The Honey Pot Trophy was designed and commissioned by Jesper Garvin.  The trophy is a beautiful silver bear with a honey-pot.  Jesper was a honey merchant who imported honey from all over the world, blended and then marketed it to some big companies such as Kellogg’s.  Jesper sailed a Yeoman for many years and the trophy originally was for one of the races at the Yeoman National Championships.  On Jesper’s death the Honey Pot trophy was given to the club, by his son Tim Garvin (who currently sails a D1 and RS400) and is now awarded as a prize for the second May Bank Holiday Pursuit Race.

Club Championships Trophy - Tilly’s Tiller

This trophy pre-dates QMSC by a decade or more. It was originally presented by Tilly Simon for open competition at the Stock Exchange S C (which now lies under the M25 and Thorpe Park) where her husband, Neil, was commodore for several years.

Tilly was a founder member of QMSC and brought the trophy to the club where it was originally competed for on Boxing Day every year. It has been won by many eminent names in the past. Recently, with the consent of the Simon family, the trophy was re-allocated be awarded to the Club Champion.

Tilly Simon was a keen Merlin sailor and raced regularly at QMSC and the class nationals and other events, latterly frequently getting the award for ‘greatest total age in the boat’ with helm Harold Burton. She organised the club’s social activities over the first 15 or so years and was a member of the Club Council for several years. She was the matriarch of a sailing family of which members of the second, third and fourth generations are still sailing and/or involved with the sport.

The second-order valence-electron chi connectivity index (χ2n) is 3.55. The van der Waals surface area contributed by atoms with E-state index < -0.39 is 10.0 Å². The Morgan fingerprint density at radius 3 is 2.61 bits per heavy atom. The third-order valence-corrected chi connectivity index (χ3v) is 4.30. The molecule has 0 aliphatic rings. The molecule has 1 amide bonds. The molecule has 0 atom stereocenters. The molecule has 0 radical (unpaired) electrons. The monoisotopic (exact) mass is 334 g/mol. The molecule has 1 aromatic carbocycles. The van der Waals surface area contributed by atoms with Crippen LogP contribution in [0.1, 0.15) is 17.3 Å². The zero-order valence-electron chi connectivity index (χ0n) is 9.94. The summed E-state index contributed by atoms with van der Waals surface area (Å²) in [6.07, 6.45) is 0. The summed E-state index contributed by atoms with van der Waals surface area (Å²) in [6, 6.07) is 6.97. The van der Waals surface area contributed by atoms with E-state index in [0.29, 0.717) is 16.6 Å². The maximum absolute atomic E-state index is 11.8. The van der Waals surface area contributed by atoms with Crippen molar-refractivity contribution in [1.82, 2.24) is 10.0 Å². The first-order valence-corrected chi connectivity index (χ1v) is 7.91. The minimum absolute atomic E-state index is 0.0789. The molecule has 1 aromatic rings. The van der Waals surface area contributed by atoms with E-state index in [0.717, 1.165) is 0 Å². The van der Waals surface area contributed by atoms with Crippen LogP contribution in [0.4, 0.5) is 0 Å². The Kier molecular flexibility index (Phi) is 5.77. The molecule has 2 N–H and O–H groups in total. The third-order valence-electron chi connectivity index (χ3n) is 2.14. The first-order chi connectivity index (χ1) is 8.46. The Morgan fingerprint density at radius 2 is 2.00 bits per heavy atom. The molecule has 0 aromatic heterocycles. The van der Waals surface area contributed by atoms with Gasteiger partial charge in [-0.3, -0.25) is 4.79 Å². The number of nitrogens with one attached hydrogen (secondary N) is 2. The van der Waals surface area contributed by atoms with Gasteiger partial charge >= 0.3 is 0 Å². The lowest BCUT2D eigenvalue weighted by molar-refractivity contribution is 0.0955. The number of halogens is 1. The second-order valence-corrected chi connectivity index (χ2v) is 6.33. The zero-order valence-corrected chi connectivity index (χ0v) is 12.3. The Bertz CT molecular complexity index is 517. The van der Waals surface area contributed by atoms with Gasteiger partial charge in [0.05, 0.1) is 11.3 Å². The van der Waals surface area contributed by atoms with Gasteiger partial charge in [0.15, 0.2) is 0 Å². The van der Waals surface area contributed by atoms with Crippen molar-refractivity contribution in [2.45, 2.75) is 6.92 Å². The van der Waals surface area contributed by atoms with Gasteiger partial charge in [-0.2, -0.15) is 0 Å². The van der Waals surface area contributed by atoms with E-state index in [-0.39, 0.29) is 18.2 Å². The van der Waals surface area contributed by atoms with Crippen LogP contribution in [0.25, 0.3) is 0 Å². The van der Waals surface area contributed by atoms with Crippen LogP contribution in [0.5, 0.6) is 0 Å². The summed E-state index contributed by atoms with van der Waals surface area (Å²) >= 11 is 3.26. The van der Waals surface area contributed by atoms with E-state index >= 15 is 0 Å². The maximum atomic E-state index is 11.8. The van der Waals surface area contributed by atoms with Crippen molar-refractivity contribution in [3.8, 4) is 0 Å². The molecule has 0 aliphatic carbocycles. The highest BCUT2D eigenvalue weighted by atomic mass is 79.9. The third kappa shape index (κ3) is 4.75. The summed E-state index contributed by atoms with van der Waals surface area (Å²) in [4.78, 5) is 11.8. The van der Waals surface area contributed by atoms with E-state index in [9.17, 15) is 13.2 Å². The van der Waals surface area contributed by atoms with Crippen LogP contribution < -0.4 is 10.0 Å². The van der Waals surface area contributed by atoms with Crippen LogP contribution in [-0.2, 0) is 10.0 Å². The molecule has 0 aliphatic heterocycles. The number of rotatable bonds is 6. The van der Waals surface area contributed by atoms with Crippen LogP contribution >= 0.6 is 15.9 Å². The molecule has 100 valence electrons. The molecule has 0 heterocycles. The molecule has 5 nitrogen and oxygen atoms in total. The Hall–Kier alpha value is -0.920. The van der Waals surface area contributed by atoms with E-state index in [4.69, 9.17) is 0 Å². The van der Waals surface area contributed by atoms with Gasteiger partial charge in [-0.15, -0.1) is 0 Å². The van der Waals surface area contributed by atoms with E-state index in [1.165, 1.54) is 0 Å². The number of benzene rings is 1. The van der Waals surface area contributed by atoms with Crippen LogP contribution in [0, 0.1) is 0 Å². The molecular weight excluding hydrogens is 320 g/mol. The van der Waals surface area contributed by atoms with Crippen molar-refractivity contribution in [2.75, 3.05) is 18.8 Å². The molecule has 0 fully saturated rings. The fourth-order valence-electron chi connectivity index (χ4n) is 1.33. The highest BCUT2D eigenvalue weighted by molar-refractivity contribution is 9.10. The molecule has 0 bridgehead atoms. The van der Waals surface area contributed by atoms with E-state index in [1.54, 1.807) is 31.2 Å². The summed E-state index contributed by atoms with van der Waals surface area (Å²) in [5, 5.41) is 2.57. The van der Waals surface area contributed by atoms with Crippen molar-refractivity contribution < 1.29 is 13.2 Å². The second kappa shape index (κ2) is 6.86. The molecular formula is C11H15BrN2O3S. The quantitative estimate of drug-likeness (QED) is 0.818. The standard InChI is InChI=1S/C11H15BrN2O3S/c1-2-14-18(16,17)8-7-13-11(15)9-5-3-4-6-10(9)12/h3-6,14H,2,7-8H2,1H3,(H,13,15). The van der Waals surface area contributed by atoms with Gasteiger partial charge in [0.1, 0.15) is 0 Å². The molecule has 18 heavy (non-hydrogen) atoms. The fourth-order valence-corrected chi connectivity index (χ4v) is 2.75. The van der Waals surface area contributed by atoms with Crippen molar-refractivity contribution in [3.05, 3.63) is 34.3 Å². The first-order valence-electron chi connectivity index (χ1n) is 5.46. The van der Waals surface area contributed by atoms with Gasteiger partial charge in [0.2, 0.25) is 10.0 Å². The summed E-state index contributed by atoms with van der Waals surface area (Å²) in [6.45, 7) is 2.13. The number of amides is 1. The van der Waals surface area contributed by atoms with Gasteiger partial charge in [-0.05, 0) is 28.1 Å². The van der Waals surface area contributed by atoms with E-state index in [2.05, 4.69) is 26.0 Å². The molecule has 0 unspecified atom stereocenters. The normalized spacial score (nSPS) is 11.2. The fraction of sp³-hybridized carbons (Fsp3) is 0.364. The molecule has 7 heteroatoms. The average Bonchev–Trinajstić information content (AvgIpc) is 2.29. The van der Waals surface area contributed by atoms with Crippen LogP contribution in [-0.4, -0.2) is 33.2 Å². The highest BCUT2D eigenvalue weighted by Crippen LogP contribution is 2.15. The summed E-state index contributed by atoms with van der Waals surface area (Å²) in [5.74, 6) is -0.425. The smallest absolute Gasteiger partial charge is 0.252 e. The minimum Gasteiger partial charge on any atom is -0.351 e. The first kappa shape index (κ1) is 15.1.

RS400 Gold Fleet Trophy



This was donated by Paul Stainsby in 2015 and refurbished by Chris Stanton.  Paul initially won this trophy at the Contender World Championships in Riva Del Garda in September 1984 where he achieved 7th place.  As a long standing and distinguished member of the RS 400 fleet he felt that he had looked at it long enough and it would be nice to see the 400s compete for it.

Kenneth Chinery Trophy-    Wednesday Evening Series Trophy

2016 Winners Andy & Jill Peters in RS200

Andy & Jill Peters


Ken Chinery was a member of the club from circa 1974 and was an active member of the Mirror and Laser class dinghy squads. His wife, Sonja Chinery, wrote the Mirror Mag, a monthly magazine dedicated to the exploits of the QM Mirror class, and Ken sailed with his son, Danny and occasionally his daughter, Vivienne, although she often manned the committee boat and helped out their with the racing organisation. Ken was a very well liked member of the club, and would sail twice per week in the Sunday Mirror and the Wednesday handicap races.

Sadly, he suffered a heart attack at the club on the 7th March 1976 and regrettably passed away. The trophy was dedicated to Ken shortly afterwards and is a constant reminder of his time at the club.